Bridesmaids review

Directed by Paul Feig
Written by Kristen Wiig and Annie Mumalo

So, it isn’t a female version of The Hangover, as some of the marketing wags would have you believe. But it is very much a Judd Apatow movie. As producer, his hands are all over this. (Especially a bodily function-humour scene about halfway in.) I’d say it’s one of the better Apatow movies, but I wouldn’t give it a 90 percent on Rotten Tomatoes that it’s currently floating at. I saw it as more of a 75.

Lillian (Maya Rudolph) and Annie (Kristen Wiig) have been friends since childhood. Annie’s going through a bit of a tough time. Her business failed, her boyfriend left her, her roomie is Matt Lucas from Little Britain, so you know that can’t be good, while Matt’s “sister” Rebel Wilson is hanging out on the couch all the time. Annie gets some satisfaction by going over to fuck Ted (an uncredited John Hamm, a little weird that he would be uncredited) who treats her like shit once the sweat dries. And then Lillian gets engaged to her strangely invisible boyfriend—we see him twice and he doesn’t have a line—and you can see the anxiety growing in Annie, to see her friend take this step, to maybe be left behind.

Wiig’s specialty on Saturday Night Live is to play grossly insecure and neurotic characters, and here she doesn’t shy away from a few traits that really risk her likeability to the audience. More than once I found her crossing the line from a bit sad to outright pathetic and even obnoxious. But, for the most part, she plays it real, which is to her credit.

There are a number of laugh-out-loud moments in Bridesmaids. They start with the sexual acrobatics of the opening scene with Annie and Ted and continue with a great lunch scene between Annie and Lillian. Later there’s a scene on a plane to Vegas which is killer and a bridal shower freak-out. The supporting cast, often cardboard cutouts in broad Hollywood comedies, manage to register here with a lot of personality, especially Melissa McCarthy as fellow bridesmaid Megan, the sister of the groom.
And Rose Byrne, so great in dramas such as TV’s Damages, here and in Get Him To The Greek is proving her comedy chops. Of course, she was also in Chaz Thorne’s Just Buried, for those Nova Scotia film fans.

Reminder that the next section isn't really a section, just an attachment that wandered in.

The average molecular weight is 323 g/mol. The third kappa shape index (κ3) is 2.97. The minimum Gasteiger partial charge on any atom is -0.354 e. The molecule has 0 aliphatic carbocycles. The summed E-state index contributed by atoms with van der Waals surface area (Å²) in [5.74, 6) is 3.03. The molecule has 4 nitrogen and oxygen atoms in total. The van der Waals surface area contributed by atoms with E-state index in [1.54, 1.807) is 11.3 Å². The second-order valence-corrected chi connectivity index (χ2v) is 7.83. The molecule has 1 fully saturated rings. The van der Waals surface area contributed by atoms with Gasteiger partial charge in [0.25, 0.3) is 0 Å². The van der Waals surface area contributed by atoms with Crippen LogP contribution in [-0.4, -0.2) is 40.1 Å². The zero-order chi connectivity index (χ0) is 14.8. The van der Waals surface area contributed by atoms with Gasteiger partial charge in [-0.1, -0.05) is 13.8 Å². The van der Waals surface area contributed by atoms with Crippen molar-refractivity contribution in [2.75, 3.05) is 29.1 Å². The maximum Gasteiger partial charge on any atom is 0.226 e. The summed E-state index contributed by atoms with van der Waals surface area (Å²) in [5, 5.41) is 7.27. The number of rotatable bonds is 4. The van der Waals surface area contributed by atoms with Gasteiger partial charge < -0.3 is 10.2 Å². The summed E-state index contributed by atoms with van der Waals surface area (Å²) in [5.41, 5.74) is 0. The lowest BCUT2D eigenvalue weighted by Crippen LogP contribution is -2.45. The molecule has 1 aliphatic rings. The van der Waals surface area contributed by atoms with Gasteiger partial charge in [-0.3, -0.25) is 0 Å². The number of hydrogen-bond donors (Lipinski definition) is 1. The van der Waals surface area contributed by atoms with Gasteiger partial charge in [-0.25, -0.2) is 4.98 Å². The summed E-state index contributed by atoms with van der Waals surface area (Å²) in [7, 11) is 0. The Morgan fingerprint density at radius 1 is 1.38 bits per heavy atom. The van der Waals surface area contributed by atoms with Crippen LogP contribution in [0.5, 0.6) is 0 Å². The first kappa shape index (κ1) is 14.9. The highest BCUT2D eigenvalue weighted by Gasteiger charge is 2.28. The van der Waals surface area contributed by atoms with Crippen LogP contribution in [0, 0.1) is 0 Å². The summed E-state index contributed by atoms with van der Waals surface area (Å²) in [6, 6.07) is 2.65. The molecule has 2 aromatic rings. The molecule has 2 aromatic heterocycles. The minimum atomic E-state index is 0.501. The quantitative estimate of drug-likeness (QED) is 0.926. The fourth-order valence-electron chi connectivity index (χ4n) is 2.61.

And yes, there is a scene that makes the most of the comedy potential of vomit and diarrhea, which, rumour has it, Apatow penned himself. It qualifies Bridesmaids as a gross-out comedy of the first order, and it’s great to see this kind of movie where the women are front and centre.

I will, however, never understand the appeal of the terrible Wilson Phillips, whose music plays a key role late in the running.

But that’s a small gripe. A much bigger problem is one of the key plot points in the film, the OTT competition between Annie and Lillian’s rich, pretty friend Helen (Rose Byrne). With so much in the film feeling real, their obvious, mutual insecurity and competitiveness made them look ugly and everyone around them look stupid, especially Lillian, for putting up with it. A scene at the engagement party in the first act goes on so long it almost capsizes the movie with its awfulness, just like a terrible SNL skit that doesn’t know when to end. And those kinds of broad moments mean that when sweet cop Rhodes (Chris O’Dowd) shows up, looking like the best thing to happen to Annie in ages, the dramatic moments that do happen between them don’t feel earned.

It’s a blatant misstep in an otherwise sharp comedy, and Wiig’s performance and the key roles around her save the picture in the third act: Helen gets to not be a cartoon and Annie gets to not be entirely crazy. The general feeling I had coming out is the movie’s a winner, and Wiig, a perennial supporting actor, gets her moment to shine.

And the wonderful Jill Clayburgh, RIP, playing Annie’s mom, gets to go out in a role much more suited to a veteran performer of her talent than a walk-on as Jake Gylenhaal’s mother in Love & Other Drugs.

About the author


Carsten Knox is a massive, cheese-eating nerd. In the day he works as a journalist in Halifax, Nova Scotia. At night he stares out at the rain-slick streets, watches movies, and writes about what he's seeing.